1. NSERC PDFs provide aspiring, excellent young researchers with the opportunity to pursue high-risk, interdisciplinary research that only they are in the position to see. They are in this unique position because they are on the cutting edge, have just emerged from the highly collaborative graduate school experience. Thus, providing funding directly to them allows these individuals to pursue novel ideas.

    1a) Contra-argument. The CREATE program specifically targets interdisciplinarity and provides PDFs with the institutional framework they need to succeed.

    2. NSERC PDFs support our excellent researchers and insures a constant supply of excellent HQP for University research.

    2a) Contra-argument. There is a consistent demonstration that the supply for new professorial candidates is too high, leading to stagnation in the PDF system. By reducing this supply, we will send economic signals that most PhD candidates should focus on industrial opportunities. We have increased our industrial PDF program to send such signals.

    3. NSERC PDFs provide an unique opportunity to pursue curiosity driven research and helps support existing Discovery programs.

    3a) Contra-agrument. We don’t care about curiosity research. Our policy drivers are innovation leading to technology and HQP training to support our innovative Canadian companies.

    So as much as I support NSERC PDFs… if I had to make hard choices about where NSERC money goes…. it would be a tough sell. For the record… I would put most of my money into the CGS, PDF and Discovery system because this where we really invent new stuff that no one has ever really thought about. And the more we empower students in a transparent fashion, the more fair our academy would become. At the end of the day, interdisciplinary arises from the bottom as researchers pursue their obsession.

    Before we go to our presidents with this issue, I think we need to fashion a policy based argument that NSERC PDF funding is essential. Currently, nothing but my gut tells me that it is.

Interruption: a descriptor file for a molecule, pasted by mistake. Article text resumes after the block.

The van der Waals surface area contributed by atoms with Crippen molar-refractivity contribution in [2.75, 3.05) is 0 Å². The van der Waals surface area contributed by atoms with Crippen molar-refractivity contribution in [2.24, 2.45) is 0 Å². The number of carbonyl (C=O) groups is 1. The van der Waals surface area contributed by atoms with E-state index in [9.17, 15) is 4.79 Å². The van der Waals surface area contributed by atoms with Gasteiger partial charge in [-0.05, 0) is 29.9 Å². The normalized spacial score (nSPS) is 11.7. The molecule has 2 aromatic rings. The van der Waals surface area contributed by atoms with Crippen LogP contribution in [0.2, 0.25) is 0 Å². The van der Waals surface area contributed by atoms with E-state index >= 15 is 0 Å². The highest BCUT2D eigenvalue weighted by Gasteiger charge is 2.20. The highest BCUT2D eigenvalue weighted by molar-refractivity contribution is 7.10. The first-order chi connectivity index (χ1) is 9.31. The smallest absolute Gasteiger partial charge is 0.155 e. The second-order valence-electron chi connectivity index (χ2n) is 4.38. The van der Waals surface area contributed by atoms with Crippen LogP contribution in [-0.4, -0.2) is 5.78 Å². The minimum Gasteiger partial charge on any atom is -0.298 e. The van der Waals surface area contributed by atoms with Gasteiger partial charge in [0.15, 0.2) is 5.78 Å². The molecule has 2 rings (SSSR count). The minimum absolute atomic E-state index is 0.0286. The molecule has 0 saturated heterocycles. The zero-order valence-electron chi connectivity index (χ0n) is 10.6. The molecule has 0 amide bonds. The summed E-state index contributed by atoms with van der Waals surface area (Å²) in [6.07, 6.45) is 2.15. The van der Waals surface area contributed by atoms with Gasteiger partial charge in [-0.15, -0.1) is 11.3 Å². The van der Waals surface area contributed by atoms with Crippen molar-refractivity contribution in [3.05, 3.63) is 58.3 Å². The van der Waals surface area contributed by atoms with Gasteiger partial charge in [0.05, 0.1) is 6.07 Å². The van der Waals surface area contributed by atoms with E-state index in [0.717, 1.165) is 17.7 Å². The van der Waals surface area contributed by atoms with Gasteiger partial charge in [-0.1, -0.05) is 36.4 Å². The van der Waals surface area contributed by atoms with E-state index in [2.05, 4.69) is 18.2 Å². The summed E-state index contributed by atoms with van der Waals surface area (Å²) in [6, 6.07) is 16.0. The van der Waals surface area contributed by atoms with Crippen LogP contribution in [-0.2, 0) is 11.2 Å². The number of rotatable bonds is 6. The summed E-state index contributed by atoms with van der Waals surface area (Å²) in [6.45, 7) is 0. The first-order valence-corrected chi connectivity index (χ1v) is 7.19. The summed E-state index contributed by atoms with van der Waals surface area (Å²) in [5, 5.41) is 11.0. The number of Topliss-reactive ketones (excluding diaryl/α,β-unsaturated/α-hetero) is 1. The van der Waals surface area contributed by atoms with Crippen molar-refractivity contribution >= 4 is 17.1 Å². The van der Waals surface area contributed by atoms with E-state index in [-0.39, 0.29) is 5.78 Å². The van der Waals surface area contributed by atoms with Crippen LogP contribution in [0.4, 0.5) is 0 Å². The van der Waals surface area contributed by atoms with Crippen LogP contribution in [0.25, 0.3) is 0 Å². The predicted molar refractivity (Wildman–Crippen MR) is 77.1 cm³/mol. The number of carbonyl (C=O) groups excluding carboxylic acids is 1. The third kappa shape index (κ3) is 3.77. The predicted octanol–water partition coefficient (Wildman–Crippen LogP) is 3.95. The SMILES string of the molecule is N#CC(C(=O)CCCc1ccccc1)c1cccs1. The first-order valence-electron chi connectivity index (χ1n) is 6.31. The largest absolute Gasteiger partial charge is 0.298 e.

• casteels1 says:

      A few thoughts…

      First, I agree with Nassif. This is so little money in the grand scheme of things (even in the NSERC scheme of things) that it’s almost ridiculous this is an issue at all. Indeed the PDF budget for this coming year is only going to be about 1% of NSERC’s budget! (And that’s an actually a bit of an overestimate.)

      1b) Contra-contra-argument. While the CREATE programs may be nice for grad students, it seems to me to have some fundamental flaws when it comes to post-docs. I don’t really want to ramble about it too much again, but my main point is that if one were to start their PhD today, they will only have knowledge of 1 or 2 out of 6 years worth of the CREATEs that will be available when they graduate. Therefore, most newly minted PhDs will be extremely lucky to have a CREATE program available that is appropriate to their knowledge base.

      2b) Contra-contra-argument. I don’t think there’s any doubt that there are more PhD’s being produced each year than there are new academic jobs, but it doesn’t follow that were too many NSERC PDFs being funded every year! Indeed, check out Table 48 here: . The “All fields” column indicates that job growth in fields supported by NSERC last decade was, in many years, over a 1000 new jobs, and at least 500. And that doesn’t count hires to replace retirees! I realize hiring has likely slowed down a lot since 2008, but…to less than a 100/year, including retirements and other movement?